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Tony Bennett, one of the most beloved and recognizable vocalists in the history of American pop music, died Friday at 96, less than two weeks shy of his birthday.

Bennett’s professional career spanned eight decades and achieved a No. 1 album at age 85. He was diagnosed with Alzheimer’s disease in 2016, but continued to perform and record through 2021.

Born Anthony Dominick Benedetto in Queens, New York, on August 3, 1926, to Italian Immigrant parents, he began singing as a child and studied music and painting at New York’s High School of Industrial Art.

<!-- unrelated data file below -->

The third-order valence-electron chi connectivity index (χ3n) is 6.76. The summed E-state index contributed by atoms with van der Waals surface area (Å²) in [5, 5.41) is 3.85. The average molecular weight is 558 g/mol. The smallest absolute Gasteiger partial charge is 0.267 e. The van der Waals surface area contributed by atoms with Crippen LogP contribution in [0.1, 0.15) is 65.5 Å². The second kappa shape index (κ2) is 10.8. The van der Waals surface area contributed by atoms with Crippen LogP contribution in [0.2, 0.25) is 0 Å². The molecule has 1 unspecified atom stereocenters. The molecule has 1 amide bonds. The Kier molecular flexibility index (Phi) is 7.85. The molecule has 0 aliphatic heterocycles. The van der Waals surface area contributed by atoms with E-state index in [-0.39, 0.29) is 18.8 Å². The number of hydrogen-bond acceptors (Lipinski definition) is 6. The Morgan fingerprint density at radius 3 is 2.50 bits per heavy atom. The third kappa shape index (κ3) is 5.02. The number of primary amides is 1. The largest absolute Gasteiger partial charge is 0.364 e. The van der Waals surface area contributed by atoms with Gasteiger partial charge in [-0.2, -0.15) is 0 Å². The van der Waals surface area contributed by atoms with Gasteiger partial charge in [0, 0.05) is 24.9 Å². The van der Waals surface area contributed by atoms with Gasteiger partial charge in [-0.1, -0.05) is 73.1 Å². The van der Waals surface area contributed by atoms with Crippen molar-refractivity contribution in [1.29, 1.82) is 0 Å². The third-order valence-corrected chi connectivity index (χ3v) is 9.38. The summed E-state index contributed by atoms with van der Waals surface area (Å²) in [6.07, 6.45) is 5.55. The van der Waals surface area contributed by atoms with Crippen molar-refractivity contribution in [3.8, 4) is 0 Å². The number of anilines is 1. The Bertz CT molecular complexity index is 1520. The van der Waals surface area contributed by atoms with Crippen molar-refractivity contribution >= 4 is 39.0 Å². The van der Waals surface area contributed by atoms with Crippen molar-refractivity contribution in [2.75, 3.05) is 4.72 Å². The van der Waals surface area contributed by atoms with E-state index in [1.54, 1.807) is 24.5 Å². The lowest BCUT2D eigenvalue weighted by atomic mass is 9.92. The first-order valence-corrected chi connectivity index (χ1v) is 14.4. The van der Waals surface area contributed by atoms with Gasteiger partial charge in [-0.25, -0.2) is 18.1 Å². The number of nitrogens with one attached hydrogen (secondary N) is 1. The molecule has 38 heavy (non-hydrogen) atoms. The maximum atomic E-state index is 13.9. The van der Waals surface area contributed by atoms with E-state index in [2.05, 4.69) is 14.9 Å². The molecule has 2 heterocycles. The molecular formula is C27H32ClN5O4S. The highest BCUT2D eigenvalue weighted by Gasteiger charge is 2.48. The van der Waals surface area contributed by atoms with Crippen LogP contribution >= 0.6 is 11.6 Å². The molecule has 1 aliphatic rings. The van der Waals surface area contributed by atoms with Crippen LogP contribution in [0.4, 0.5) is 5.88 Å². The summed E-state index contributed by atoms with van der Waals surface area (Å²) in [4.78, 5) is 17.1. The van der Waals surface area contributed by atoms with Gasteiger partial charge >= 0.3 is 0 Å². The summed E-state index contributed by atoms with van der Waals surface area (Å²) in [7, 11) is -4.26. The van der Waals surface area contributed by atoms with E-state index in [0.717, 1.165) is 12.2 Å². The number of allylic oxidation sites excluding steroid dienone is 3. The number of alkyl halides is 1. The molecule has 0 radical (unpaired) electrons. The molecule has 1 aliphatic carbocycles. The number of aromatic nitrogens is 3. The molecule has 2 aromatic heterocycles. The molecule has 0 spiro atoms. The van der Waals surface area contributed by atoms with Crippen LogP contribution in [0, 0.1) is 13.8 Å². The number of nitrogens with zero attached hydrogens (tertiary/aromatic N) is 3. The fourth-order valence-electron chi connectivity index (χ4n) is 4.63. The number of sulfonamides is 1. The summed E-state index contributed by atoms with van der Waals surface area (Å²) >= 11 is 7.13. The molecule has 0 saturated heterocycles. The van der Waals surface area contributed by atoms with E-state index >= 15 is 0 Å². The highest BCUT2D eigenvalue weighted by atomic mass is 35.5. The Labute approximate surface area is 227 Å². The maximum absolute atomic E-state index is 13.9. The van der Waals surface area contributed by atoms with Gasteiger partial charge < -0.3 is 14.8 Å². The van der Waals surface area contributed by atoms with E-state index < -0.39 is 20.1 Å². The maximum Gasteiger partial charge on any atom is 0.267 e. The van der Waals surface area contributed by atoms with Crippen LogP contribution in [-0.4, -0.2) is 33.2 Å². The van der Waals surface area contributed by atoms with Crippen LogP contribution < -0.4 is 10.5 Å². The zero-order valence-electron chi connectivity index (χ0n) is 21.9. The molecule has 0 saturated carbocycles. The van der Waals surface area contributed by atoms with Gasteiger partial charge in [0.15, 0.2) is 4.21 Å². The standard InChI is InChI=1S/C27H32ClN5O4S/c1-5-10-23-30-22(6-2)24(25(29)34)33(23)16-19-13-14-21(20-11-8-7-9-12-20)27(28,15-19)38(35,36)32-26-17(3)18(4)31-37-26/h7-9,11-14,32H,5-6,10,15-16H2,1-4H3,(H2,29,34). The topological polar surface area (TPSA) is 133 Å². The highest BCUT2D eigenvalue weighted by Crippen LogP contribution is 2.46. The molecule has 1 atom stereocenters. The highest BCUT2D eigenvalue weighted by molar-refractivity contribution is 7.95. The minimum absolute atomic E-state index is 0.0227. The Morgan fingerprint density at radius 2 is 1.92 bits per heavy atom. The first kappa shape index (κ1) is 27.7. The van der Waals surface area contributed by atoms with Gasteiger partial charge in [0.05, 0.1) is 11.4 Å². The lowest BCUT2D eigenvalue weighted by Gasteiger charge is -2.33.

Bennett served in the US Army in World War II and was part of the 255th Regiment that liberated the Kaufering concentration camp in Landsberg, Germany, which was 30 miles south of the Dachau concentration camp.

Bennett’s career as a recording artist began in 1949 and he was one of the biggest singers in the ’50s and early ’60s. Some of his most popular songs included I Got Rhythm, The Best is Yet to Come, The Shadow of Your Smile and I Left My Heart in San Francisco, the latter of which won him his first Grammys. Decades later, he famously dueted with Amy Winehouse, released a full-length duet album with Diana Krall, recorded with Lady Gaga and did duets with Mariah Carey.

He is survived by his wife Susan Benedetto, his two sons, Danny and Dae Bennett, his daughters Johanna Bennett and Antonia Bennett, and nine grandchildren.